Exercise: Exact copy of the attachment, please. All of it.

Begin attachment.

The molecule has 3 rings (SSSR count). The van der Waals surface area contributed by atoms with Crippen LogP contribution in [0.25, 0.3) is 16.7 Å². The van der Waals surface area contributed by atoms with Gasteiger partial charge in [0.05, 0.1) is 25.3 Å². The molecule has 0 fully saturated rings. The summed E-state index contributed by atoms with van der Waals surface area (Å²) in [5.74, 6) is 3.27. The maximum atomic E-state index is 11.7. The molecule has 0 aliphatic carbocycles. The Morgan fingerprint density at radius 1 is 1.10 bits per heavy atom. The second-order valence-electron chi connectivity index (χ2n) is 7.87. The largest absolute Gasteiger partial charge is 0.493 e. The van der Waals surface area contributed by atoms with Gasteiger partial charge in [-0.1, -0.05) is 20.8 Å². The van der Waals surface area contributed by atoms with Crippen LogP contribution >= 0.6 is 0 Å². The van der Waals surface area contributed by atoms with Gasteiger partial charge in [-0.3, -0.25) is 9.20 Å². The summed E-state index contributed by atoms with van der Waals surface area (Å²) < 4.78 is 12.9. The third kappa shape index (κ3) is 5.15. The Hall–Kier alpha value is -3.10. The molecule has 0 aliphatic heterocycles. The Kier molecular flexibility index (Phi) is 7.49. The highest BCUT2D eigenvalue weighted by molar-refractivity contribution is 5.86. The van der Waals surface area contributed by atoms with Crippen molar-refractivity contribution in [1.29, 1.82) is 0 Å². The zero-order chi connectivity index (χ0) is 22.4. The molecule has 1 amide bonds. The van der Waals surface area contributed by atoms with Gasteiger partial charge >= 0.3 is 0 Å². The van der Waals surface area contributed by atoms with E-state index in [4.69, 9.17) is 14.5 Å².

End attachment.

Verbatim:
The molecule has 3 rings (SSSR count). The van der Waals surface area contributed by atoms with Crippen LogP contribution in [0.25, 0.3) is 16.7 Å². The van der Waals surface area contributed by atoms with Gasteiger partial charge in [0.05, 0.1) is 25.3 Å². The molecule has 0 fully saturated rings. The summed E-state index contributed by atoms with van der Waals surface area (Å²) in [5.74, 6) is 3.27. The maximum atomic E-state index is 11.7. The molecule has 0 aliphatic carbocycles. The Morgan fingerprint density at radius 1 is 1.10 bits per heavy atom. The second-order valence-electron chi connectivity index (χ2n) is 7.87. The largest absolute Gasteiger partial charge is 0.493 e. The van der Waals surface area contributed by atoms with Gasteiger partial charge in [-0.1, -0.05) is 20.8 Å². The van der Waals surface area contributed by atoms with Crippen LogP contribution >= 0.6 is 0 Å². The van der Waals surface area contributed by atoms with Gasteiger partial charge in [-0.3, -0.25) is 9.20 Å². The summed E-state index contributed by atoms with van der Waals surface area (Å²) < 4.78 is 12.9. The third kappa shape index (κ3) is 5.15. The Hall–Kier alpha value is -3.10. The molecule has 0 aliphatic heterocycles. The Kier molecular flexibility index (Phi) is 7.49. The highest BCUT2D eigenvalue weighted by molar-refractivity contribution is 5.86. The van der Waals surface area contributed by atoms with Crippen molar-refractivity contribution in [1.29, 1.82) is 0 Å². The zero-order chi connectivity index (χ0) is 22.4. The molecule has 1 amide bonds. The van der Waals surface area contributed by atoms with Gasteiger partial charge >= 0.3 is 0 Å². The van der Waals surface area contributed by atoms with E-state index in [4.69, 9.17) is 14.5 Å².